The government in the U.S. has been considering implementing a biometric system for use in the civil servant industry for the past few weeks. This system would hopefully weed out workers who do not show up and so on.
One spokeswoman for the new technology stated that “this program w have started on pensioners will extend to all contributors as they are expected to be registered biometrical. We are looking forward the this program which we have started, will be extended to our government workers.”
The same spokeswoman also stated that “we also want to reach the vulnerable, those who are over 70 and those who live with disability, we are moving forward with this program so that everyone should be captured so that we know the number of people that we have who want to be helped. The issue at hand is that people who were getting their pensions, we know that some of them are dead and some may be ghost pensioners. Moving with time, we are engaging into biometrics so that with time, everyone who gets their pension is registered.”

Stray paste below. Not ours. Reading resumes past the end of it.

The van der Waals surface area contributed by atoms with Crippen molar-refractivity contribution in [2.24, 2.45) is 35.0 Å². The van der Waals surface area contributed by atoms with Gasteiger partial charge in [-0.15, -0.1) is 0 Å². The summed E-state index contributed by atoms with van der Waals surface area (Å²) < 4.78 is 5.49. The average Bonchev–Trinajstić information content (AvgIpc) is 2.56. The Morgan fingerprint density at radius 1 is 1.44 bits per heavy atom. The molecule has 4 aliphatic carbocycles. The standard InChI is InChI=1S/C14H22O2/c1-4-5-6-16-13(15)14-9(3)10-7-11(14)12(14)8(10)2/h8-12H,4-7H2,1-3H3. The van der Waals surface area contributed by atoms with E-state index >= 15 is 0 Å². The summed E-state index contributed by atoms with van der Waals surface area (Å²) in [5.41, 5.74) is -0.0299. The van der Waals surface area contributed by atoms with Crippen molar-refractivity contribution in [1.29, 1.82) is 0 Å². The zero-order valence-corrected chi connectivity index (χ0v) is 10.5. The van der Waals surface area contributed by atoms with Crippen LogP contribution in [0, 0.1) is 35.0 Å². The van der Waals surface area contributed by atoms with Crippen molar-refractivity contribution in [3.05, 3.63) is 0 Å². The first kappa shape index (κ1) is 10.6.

The hopes are that using this biometric system will help prevent not only fraud in the industry, but also the unnecessary spending of money on those who do not need it or deserve it.
Biometrics have become a large industry with their main focus on security and ease of use. The systems that are currently in place promote high levels of security that outperform the current systems such as PIN identification or a plain old password. Any system that promises the public increased security as well as convenience, is one that will be here to stay. Biometrics are becoming the way of the future, and as we learn to implement them in the modern day, they will quickly become integrated with many aspects of daily life.